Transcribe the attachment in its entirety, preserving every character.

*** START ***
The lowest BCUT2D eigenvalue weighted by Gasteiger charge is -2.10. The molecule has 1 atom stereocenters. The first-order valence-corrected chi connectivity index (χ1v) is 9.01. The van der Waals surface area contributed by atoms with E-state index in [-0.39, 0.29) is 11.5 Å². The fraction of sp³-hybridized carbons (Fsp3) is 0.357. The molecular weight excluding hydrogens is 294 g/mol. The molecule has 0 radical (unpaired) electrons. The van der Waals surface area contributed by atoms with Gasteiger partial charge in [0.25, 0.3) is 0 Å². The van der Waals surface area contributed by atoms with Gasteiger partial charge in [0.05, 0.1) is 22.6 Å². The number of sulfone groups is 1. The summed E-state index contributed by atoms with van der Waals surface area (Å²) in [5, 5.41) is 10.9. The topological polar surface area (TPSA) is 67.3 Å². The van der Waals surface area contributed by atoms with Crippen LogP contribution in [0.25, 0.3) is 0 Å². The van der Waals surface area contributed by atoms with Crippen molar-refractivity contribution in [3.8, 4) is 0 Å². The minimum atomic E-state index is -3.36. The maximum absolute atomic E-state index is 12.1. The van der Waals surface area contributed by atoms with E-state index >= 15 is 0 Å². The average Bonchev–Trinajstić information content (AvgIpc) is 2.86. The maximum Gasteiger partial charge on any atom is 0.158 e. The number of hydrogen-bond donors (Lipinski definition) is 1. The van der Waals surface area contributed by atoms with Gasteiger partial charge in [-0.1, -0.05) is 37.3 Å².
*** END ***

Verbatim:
The lowest BCUT2D eigenvalue weighted by Gasteiger charge is -2.10. The molecule has 1 atom stereocenters. The first-order valence-corrected chi connectivity index (χ1v) is 9.01. The van der Waals surface area contributed by atoms with E-state index in [-0.39, 0.29) is 11.5 Å². The fraction of sp³-hybridized carbons (Fsp3) is 0.357. The molecular weight excluding hydrogens is 294 g/mol. The molecule has 0 radical (unpaired) electrons. The van der Waals surface area contributed by atoms with Gasteiger partial charge in [0.25, 0.3) is 0 Å². The van der Waals surface area contributed by atoms with Gasteiger partial charge in [0.05, 0.1) is 22.6 Å². The number of sulfone groups is 1. The summed E-state index contributed by atoms with van der Waals surface area (Å²) in [5, 5.41) is 10.9. The topological polar surface area (TPSA) is 67.3 Å². The van der Waals surface area contributed by atoms with Crippen LogP contribution in [0.25, 0.3) is 0 Å². The van der Waals surface area contributed by atoms with Crippen molar-refractivity contribution in [3.8, 4) is 0 Å². The minimum atomic E-state index is -3.36. The maximum absolute atomic E-state index is 12.1. The van der Waals surface area contributed by atoms with E-state index >= 15 is 0 Å². The average Bonchev–Trinajstić information content (AvgIpc) is 2.86. The maximum Gasteiger partial charge on any atom is 0.158 e. The number of hydrogen-bond donors (Lipinski definition) is 1. The van der Waals surface area contributed by atoms with Gasteiger partial charge in [-0.1, -0.05) is 37.3 Å².